Characterization and response comparison of various liquid scintillation detectors
D. Schmidt B. Asselineau R Böttger H Klein L Lebreton S Neumann R Nolte G Pichenot
International Workshop on Neutron Field Spectrometry in science, technology and radiation protection, Pise 2000
Six liquid scintillation detectors, different in size (diameter d=2", length between l=1" and l=4") and scintillator type (NE213, BICRON501A), were investigated using quasi-mono-energetic neutrons of the DD reaction in the energy range between 1.2 MeV and 14 MeV. Time-of-flight (TOF) technique was applied including a TOF monitor for fluence normalization and a well specified reference detector (d=4", l=1") for fluence comparison. For neutron energies below 8 MeV, appropriate windows in the TOF spectra were set in the region of neutron continuum stemming from the deuteron breakup.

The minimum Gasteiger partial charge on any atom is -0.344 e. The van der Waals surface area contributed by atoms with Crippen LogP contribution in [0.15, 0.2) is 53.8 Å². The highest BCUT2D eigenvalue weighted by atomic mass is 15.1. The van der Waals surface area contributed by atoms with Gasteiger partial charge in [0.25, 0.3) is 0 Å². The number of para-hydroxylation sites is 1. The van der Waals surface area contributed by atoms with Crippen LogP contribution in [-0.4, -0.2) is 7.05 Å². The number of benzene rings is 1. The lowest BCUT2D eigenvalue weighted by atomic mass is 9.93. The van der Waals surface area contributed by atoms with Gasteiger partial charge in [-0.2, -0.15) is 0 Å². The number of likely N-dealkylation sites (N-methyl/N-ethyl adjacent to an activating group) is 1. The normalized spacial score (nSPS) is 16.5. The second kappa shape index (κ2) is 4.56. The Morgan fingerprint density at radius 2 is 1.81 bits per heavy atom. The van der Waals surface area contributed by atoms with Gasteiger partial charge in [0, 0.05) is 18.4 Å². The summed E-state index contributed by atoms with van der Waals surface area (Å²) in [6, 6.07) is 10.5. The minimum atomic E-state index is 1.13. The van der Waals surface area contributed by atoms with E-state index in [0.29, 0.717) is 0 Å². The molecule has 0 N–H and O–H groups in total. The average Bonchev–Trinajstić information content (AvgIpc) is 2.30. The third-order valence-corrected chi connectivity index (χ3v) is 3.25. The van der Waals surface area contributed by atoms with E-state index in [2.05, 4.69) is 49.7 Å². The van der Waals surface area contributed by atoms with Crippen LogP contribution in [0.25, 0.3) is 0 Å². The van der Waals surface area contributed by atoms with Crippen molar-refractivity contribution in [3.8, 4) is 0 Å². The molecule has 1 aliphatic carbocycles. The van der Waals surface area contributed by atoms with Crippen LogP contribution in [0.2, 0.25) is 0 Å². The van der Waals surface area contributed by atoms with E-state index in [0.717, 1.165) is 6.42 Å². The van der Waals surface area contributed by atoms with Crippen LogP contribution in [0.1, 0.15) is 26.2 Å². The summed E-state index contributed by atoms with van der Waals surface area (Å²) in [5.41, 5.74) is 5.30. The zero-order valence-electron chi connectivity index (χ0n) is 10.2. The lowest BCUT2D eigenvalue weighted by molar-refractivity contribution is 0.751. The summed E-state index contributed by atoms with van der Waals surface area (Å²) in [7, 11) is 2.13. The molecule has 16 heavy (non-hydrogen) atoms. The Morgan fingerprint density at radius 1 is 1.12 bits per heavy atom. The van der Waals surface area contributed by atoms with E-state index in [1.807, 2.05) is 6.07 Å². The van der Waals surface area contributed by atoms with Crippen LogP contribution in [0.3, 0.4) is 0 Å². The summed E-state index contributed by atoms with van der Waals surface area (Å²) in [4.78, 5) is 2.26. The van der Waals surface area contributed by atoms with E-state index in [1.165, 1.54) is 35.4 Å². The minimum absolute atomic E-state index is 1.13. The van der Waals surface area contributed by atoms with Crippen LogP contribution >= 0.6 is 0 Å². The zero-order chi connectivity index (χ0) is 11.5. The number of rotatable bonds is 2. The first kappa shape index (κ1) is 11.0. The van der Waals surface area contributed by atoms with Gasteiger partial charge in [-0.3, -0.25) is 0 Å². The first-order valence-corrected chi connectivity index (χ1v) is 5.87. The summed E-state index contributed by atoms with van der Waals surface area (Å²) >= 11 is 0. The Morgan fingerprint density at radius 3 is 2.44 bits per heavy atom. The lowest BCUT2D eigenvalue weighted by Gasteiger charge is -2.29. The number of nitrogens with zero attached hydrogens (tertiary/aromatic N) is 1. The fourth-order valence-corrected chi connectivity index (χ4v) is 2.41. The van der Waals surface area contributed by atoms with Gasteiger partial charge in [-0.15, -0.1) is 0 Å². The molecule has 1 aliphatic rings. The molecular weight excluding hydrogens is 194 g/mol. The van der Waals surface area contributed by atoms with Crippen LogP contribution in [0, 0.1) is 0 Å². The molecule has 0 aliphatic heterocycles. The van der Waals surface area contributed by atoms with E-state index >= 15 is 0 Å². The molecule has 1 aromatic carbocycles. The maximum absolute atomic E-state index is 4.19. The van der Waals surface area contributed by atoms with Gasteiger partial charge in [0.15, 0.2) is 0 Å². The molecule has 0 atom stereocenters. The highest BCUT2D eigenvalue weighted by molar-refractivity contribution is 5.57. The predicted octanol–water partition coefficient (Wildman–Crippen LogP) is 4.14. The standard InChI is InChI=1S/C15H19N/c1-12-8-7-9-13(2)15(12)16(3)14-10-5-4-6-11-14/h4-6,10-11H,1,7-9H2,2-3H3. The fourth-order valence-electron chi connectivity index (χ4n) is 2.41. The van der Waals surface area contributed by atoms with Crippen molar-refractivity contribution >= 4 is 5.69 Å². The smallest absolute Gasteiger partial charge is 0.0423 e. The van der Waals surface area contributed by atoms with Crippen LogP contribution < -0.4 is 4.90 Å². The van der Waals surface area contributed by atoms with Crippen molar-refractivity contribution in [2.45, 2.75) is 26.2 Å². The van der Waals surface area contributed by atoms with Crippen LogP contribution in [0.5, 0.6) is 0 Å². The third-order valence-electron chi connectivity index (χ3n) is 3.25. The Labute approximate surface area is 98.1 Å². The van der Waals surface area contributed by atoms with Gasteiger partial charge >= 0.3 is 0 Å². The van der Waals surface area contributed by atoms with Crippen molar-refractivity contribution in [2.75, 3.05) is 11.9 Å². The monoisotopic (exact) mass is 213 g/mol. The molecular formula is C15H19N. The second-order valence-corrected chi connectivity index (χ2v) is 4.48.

Response functions for monoenergetic neutrons were extracted from the measurement and compared with calculations using the NRESP code. Individual proton light output (LO) functions relative to the electron light output were determined being different to each other up to about ±20%. The energy-dependent resolution was parametrized individually for each detector.
The fluence ratios for monoenergetic neutrons of the detectors studied in comparison with the reference detector deviate by less than 2%. The reference detector was calibrated with a proton recoil telescope previously. Using a standard LO function, the fluence ratios deviate the more from those values derived with the individual LO functions, the larger the differences in shape of the individual and standard LO functions are.
Neutron detection efficiencies can be calculated reliably using the individual LO functions, because the interaction of neutrons with the hydrogen nuclei in the scintillator and with the housing material are adequately described. Small systematic corrections (energy- and threshold-dependent) of the calculated efficiencies may be necessary if measured and calculated response functions deviate at low amplitudes. Such deviations occur due to incorrect 12C(n,n¢3alpha) cross sections in the calculations and/or incorrect LO functions for alpha particles.
The influences of different LO functions on efficiency calculations and on unfolding procedures are discussed.
This work was done in collaboration with PTB ( Physikalisch-Technische Bundesanstalt, Braunschweig, Germany).